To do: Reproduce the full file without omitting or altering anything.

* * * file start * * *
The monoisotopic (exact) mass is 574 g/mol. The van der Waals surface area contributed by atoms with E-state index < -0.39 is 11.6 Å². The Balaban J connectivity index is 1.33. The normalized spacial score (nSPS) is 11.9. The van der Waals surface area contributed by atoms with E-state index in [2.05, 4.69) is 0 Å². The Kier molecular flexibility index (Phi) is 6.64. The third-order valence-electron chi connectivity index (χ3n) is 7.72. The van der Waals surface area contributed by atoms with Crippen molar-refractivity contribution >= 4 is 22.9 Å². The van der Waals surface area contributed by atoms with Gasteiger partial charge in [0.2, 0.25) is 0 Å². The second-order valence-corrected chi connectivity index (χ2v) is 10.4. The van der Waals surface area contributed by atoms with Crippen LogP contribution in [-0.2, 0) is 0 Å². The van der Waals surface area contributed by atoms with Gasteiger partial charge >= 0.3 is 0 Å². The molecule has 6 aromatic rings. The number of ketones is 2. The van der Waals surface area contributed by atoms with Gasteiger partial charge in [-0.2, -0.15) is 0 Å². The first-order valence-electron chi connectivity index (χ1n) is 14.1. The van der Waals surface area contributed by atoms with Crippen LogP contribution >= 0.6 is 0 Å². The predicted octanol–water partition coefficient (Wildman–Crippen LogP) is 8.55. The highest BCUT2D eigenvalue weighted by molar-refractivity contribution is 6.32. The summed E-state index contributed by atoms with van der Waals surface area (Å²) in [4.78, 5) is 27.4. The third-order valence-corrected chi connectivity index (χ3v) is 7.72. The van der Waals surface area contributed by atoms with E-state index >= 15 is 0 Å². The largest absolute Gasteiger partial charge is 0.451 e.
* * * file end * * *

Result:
The monoisotopic (exact) mass is 574 g/mol. The van der Waals surface area contributed by atoms with E-state index < -0.39 is 11.6 Å². The Balaban J connectivity index is 1.33. The normalized spacial score (nSPS) is 11.9. The van der Waals surface area contributed by atoms with E-state index in [2.05, 4.69) is 0 Å². The Kier molecular flexibility index (Phi) is 6.64. The third-order valence-electron chi connectivity index (χ3n) is 7.72. The van der Waals surface area contributed by atoms with Crippen molar-refractivity contribution >= 4 is 22.9 Å². The van der Waals surface area contributed by atoms with Gasteiger partial charge in [0.2, 0.25) is 0 Å². The second-order valence-corrected chi connectivity index (χ2v) is 10.4. The van der Waals surface area contributed by atoms with Crippen LogP contribution in [-0.2, 0) is 0 Å². The van der Waals surface area contributed by atoms with Gasteiger partial charge >= 0.3 is 0 Å². The molecule has 6 aromatic rings. The number of ketones is 2. The van der Waals surface area contributed by atoms with Gasteiger partial charge in [-0.2, -0.15) is 0 Å². The first-order valence-electron chi connectivity index (χ1n) is 14.1. The van der Waals surface area contributed by atoms with Crippen LogP contribution >= 0.6 is 0 Å². The predicted octanol–water partition coefficient (Wildman–Crippen LogP) is 8.55. The highest BCUT2D eigenvalue weighted by molar-refractivity contribution is 6.32. The summed E-state index contributed by atoms with van der Waals surface area (Å²) in [4.78, 5) is 27.4. The third-order valence-corrected chi connectivity index (χ3v) is 7.72. The van der Waals surface area contributed by atoms with E-state index >= 15 is 0 Å². The largest absolute Gasteiger partial charge is 0.451 e.